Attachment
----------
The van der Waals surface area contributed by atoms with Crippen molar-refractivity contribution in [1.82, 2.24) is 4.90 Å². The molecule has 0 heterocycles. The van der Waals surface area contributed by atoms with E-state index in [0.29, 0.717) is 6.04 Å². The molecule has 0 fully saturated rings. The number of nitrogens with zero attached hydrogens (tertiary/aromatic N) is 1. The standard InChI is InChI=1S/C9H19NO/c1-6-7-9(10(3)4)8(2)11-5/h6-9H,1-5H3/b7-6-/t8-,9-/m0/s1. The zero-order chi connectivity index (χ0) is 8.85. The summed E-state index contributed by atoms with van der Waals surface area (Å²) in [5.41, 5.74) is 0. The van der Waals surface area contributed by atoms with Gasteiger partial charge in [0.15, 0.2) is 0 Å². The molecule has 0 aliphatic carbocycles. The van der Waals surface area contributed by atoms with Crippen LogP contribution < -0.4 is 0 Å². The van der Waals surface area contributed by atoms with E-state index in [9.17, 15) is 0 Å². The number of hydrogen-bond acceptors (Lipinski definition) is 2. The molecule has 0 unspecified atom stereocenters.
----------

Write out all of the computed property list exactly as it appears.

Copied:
The van der Waals surface area contributed by atoms with Crippen molar-refractivity contribution in [1.82, 2.24) is 4.90 Å². The molecule has 0 heterocycles. The van der Waals surface area contributed by atoms with E-state index in [0.29, 0.717) is 6.04 Å². The molecule has 0 fully saturated rings. The number of nitrogens with zero attached hydrogens (tertiary/aromatic N) is 1. The standard InChI is InChI=1S/C9H19NO/c1-6-7-9(10(3)4)8(2)11-5/h6-9H,1-5H3/b7-6-/t8-,9-/m0/s1. The zero-order chi connectivity index (χ0) is 8.85. The summed E-state index contributed by atoms with van der Waals surface area (Å²) in [5.41, 5.74) is 0. The van der Waals surface area contributed by atoms with Gasteiger partial charge in [0.15, 0.2) is 0 Å². The molecule has 0 aliphatic carbocycles. The van der Waals surface area contributed by atoms with Crippen LogP contribution < -0.4 is 0 Å². The van der Waals surface area contributed by atoms with E-state index in [9.17, 15) is 0 Å². The number of hydrogen-bond acceptors (Lipinski definition) is 2. The molecule has 0 unspecified atom stereocenters.